Yeah, that's a story in of itself. I'll never forget one particular
exchange, between myself and a Belgian foreign exchange student who was
also working in the language lab. It was the language lab, after all. I
was trying to speak French to her. She told me point blank "Shot zee ell
op and stope booshereenk my langweedge you peeg."
My response started with an F and ended with a U, but come to think of it,
I've never really tried to speak French since, because of this bitch. I've
always been really shy about French, and very reluctant to try to use it
Ah yes. The "brown tide." It has passed us by for the most part here in
Montgomery county, although I did get offered a job as a field supervisor
for horticultural workers for a screaming $7 an hour. I had to pass on
that, as tempting as the prospect of all that money was.
Michael McIntyre ---- Silvan < email@example.com>
Linux fanatic, and certified Geek; registered Linux user #243621
On Wed, 15 Dec 2004 10:06:15 -0500, Silvan
|Ah yes. The "brown tide." It has passed us by for the most part here in
|Montgomery county, although I did get offered a job as a field supervisor
|for horticultural workers for a screaming $7 an hour. I had to pass on
|that, as tempting as the prospect of all that money was.
Yes, to hear our government tell it, those are the folks that are just
taking jobs that citizens don't want to do: block layers, stucco men,
electricians, plumbers, drug dealers, welfare moms, etc.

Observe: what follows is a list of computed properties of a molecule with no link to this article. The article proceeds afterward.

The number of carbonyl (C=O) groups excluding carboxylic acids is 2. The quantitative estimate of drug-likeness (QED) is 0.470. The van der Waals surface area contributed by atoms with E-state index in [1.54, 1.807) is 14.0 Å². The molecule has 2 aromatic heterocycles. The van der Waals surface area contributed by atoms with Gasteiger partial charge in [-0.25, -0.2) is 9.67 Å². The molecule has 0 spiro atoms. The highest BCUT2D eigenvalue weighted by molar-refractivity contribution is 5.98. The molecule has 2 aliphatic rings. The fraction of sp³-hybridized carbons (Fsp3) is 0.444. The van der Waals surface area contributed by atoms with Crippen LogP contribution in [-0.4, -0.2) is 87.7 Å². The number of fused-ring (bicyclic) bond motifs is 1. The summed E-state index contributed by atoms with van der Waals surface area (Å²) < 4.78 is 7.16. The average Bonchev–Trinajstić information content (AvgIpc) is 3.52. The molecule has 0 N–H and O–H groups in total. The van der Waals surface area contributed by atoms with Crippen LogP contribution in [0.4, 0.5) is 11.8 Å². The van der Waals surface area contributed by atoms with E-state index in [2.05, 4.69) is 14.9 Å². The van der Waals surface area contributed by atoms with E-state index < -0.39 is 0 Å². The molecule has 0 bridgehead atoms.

The question is not if, but when, to change jobs. Sounds like the company
is slowly going into the dumpster. Do you bail out now or wait until they
die a slow agonizing death? In that same time period I had a couple of
years with no increase, but nothing was taken away. Every company has a bad
year but when the slide for five straight, it is time to take a hard look
Ew. Not great for the area, when they're getting very close to that here, where
taxes and living expenses are much lower.
Age is catching up to me. I once was engaged to a girl teaching school in the
Croton-Harmon school district in Westchester County, NY. IIRC, she started at
about $100 or $110 a week, say $5400 a year. She was originally from CT, and I
think moved back there.
NY had then, and may still, all sorts of adjustments for education to add to
"Man is the only animal that blushes. Or needs to." Mark Twain
I think my high school shop teacher had one goal. Blood splatter
reduction. I do not recall any instruction at all in 2 years of wood
My college instructor introduced the class to the tools, told us not
to drop stuff, and do not use your foot to stop a sharp chisel from
hitting the floor. He told use at the start there would be no power
sanders available and no stain was allowed. The next thing he had us
do was sketch a project and then draw it to scale. Buy some wood and